• guidance and inner direction. The Findhorn experience is that everyone receives guidance – sometimes it comes as a sudden shock of knowing what to do or how to do something, at other times it comes as a slow condensation, or after a series of intermediate steps. It’s a process that needs to be nurtured, though some people try help the process along by keeping a journal. Some find that there are stages when this needs silent care, but at other stages of the process sharing helps
  • angels. Two Findhorn members created the “Game of Transformation” to help people with their spiritual lives, and as part of this they made pack of Angel Cards, which have now become more famous than the game. To do an angel meditation, you first lay out the cards in a nice pattern, face down, and then close your eyes. Take time to breathe and relax, and then notice that there is a cloud of angels nearby. If you ask for help, one of them will come to you – try to open up and let its energy enter you (it’s OK, they are all energies such as Love, Light, Purity, and they are willing to help you). Listen or feel if there is a message or image as well from the angel, and then open your eyes and take the card that you are most drawn to. After a while, look at it and see what it is called. Some people return to their angel for a week in short meditations to get a “refill” and send this energy out to the world too. Others may have Angels for difficult situations, some have them for a year – do whatever feels right for you.
  • co-creation with nature. The Findhorn garden was famous once upon a time when ordinary vegetables grew to huge sizes. Partly this was because of enormous levels of caring for the plants, plus good organic gardening techniques, but, there was also an element of “co-creation with nature” - listening or feeling what the plants needed to reach their full potential, rather than trying to make them fit into the gardeners own plans. You could also explain this as a combination of green fingers and second sight – both of these are talents that can be developed !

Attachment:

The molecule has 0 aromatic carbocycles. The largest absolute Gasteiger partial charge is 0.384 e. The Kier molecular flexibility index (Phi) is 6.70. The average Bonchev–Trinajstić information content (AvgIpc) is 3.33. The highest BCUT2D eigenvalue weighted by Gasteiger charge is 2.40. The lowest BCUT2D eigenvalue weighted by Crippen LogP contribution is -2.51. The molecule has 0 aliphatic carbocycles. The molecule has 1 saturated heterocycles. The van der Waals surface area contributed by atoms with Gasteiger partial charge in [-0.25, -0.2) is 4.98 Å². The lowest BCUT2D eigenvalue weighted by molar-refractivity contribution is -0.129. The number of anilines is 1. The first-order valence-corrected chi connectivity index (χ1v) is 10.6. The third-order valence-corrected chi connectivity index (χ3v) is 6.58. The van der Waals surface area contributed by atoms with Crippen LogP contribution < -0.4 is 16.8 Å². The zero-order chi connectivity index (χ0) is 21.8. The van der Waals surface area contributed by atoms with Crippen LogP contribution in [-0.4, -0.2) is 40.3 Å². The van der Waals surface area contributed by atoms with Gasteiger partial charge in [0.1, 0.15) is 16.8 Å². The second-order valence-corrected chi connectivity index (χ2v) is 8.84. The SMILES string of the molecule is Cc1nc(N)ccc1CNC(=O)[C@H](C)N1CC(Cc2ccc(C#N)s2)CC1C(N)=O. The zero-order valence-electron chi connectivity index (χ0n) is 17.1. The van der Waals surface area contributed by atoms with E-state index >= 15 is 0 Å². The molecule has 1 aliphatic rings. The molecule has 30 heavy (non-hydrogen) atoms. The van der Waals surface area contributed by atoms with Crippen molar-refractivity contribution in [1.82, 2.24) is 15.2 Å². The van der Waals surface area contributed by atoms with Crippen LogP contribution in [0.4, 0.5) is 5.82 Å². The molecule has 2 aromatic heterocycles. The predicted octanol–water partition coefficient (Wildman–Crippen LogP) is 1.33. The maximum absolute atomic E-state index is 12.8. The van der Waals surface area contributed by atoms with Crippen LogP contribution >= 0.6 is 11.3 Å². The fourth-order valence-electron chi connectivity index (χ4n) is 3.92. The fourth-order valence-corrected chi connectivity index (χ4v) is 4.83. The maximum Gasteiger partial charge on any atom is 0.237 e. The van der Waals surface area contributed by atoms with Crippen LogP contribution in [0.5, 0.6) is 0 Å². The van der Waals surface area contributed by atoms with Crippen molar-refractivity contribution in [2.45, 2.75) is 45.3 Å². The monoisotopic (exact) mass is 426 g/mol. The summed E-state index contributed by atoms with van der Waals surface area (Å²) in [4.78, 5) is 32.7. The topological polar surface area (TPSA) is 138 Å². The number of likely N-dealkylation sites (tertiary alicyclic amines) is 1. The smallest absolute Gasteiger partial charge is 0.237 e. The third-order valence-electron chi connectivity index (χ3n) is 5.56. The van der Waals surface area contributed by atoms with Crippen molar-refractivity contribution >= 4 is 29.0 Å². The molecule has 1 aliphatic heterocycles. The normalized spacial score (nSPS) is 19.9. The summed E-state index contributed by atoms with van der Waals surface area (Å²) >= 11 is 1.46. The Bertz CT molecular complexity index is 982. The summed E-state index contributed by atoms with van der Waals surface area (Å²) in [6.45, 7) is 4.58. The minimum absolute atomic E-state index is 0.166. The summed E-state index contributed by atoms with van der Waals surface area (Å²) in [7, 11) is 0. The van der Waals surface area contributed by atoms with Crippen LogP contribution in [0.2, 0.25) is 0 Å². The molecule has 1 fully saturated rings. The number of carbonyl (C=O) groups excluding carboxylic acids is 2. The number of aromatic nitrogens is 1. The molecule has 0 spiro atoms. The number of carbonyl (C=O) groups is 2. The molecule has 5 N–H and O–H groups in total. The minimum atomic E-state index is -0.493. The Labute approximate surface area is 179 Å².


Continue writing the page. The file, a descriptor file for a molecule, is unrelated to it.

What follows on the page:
• focalising rather than managing. Every group at Findhorn has a focaliser – the person who “focuses the group energy”. Sometimes this is more like a manager, other times it can be an expert, or the most experienced person. At other times it may be best to have a leader with the most enthusiasm. Generally the groups choose there own focaliser, and at best, this is not a fixed role - ideally different people will step forward to provide leadership at different times, as needed for the work that needs doing.
  • work as love in action. Findhorn is built on hard work, and lots of cleaning to establish and maintain the safe and spiritual space there. Work is vital for this. Everything is done as well as possible, and the way they do work is the measure of the person. You may have read 1000 spiritual books, but if you don’t get the dishes clean, what use is it ? This is how people are evaluated there. I think it also applies “out in the world” – the way you drive your car is one of the great tests of personal growth !

To be fair, some of these require the person to open up to the unknown and be vulnerable. It’s much easier to do this in a safe and protected space, such as Findhorn. It’s much less easy to be open in a city like London, where you may have to go out afterwards and ride on a tube train !

(As far as I know, no-one has ever listed these techniques in this way before)